AUGUSTA — Reza Jalali, a human rights activist and Muslim scholar and teacher, said the suspects behind the Boston Marathon bombing belonged to a community of criminals and murderers, not Muslims.

“The only thing we have in common is they practice the same religion,” Jalali said Wednesday. “They would hate me, a liberal Muslim who goes around and talks about acceptance and tolerance.”

Jalali offered insight into his religion to about 70 people who gathered at the Michael Klahr Center in the Holocaust & Human Rights Center at the University of Maine at Augusta.

The program “Muslims in Maine” is part of A Capital Read 2013, presented this month by the Friends of Lithgow Library.

Jalali said he learned from a story on a public broadcasting network that Tamerlan Tsarnaev, identified recently as the mastermind behind the bombing, was asked to leave two mosques when he objected to one imam saying it was OK for Muslims to celebrate Thanksgiving and the Fourth of July and argued about another issue with a second imam in another mosque.

“People interrupted him and asked him to leave,” Jalali said. “This is good news we’re not hearing about, at least not often not by mainstream media.”

Jalali estimated that 5,000 to 8,000 Muslims live in Maine. “Many arrived as immigrants and are still trying to find their way,” he said. Others came earlier to work in a textile mill in Biddeford, where one graveyard has stones with Islamic names, he said.

“Every time there is a terrorist act … as we witnessed a week ago, many of us are heartbroken, frightened and feeling we’re being treated differently,” he said. “There are times that Maine feels very tolerant and some not.”

A Kurd from Iran, Jalali moved to India as a youngster to escape political persecution, then came to Maine in 1985 as a displaced person.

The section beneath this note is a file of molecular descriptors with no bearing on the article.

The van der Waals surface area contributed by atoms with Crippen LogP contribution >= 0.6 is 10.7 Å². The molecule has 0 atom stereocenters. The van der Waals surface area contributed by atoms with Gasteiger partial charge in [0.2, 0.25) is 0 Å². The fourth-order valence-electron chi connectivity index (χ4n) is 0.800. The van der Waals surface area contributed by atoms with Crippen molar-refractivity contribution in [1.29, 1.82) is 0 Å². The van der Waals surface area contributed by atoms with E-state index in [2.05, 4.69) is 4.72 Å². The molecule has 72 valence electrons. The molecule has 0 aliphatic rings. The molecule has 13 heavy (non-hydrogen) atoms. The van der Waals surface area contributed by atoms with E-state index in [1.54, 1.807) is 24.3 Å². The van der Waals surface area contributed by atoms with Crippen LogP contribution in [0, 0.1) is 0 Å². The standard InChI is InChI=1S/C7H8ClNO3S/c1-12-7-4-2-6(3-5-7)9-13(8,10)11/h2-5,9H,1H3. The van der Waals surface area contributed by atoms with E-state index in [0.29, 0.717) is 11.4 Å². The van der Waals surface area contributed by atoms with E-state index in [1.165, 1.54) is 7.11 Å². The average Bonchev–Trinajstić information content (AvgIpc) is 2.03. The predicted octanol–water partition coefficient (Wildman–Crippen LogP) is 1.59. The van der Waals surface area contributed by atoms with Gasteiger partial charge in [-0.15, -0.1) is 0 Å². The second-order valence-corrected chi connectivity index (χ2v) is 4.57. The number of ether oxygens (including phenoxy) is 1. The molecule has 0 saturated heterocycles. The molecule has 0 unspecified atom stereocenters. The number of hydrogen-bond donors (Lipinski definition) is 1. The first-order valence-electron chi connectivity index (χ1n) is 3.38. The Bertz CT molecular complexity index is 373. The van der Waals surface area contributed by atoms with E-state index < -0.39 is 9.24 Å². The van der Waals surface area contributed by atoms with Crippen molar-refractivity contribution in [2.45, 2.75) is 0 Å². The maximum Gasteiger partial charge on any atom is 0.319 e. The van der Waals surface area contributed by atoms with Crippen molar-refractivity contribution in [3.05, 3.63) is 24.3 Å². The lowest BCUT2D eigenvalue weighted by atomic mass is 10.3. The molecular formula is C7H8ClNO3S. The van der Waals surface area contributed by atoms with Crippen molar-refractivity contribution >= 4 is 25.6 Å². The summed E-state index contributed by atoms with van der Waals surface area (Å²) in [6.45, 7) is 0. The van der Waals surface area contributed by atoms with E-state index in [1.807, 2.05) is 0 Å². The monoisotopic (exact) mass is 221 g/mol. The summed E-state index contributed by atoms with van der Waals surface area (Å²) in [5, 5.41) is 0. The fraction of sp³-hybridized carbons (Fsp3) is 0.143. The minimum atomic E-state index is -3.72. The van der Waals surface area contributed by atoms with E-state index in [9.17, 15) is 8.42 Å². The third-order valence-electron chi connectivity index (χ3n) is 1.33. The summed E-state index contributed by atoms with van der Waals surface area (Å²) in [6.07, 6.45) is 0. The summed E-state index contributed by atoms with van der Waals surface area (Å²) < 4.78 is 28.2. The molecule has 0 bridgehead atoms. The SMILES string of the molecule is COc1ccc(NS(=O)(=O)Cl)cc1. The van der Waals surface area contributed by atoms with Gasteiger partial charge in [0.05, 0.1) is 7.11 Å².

“There were no mosques, no falafel (a traditional Arabic food made from chickpeas),” he said. Then he found that kosher food met his dietary requirements, “so I was saved from starvation.”

Today he is an author and playwright and teaches at the Bangor Theological Seminary and at the University of Southern Maine. He also serves as the Muslim chaplain at Bates College in Lewiston.

“I believe one way to shrink darkness of our time is to come together, to share stories … to build respect where hate and violence have no place to grow,” Jalali said. “Hatred can only be defeated with love. To put it bluntly, as a community and as a nation, we can choose to fear one another and be suspicious of one another or reach out with hope and choose to live by the golden rule which is common to all religions.”

He said he learned much about Islam from his watching his parents and others.

He learned that crying can cleanse the soul, and he cries when he see photos of children who have lost their parents and homes to bombings.

“Call me a weeping, whirling Dervish if you must,” he said.

Jalali talked of the history of the religion, which now numbers more than 1 billion followers. “Early Muslims gave us algebra and, thank God, followed that with candy and coffee.”

“‘Islam’ means submission to the will of Allah, and ‘Allah’ is an Arabic term for ‘God,’ Jalali said. “It’s the same God that we all worship.”

A Capital Read 2013 continues next week with presentations by Amy Waldman, author of “The Submission,” the novel chosen for the communitywide reading project.

Waldman will speak at 7 p.m. Tuesday at Jewett Hall at UMA after a group book discussion at 1:30 p.m at Lithgow Public Library.

Betty Adams — 621-5631
[email protected]

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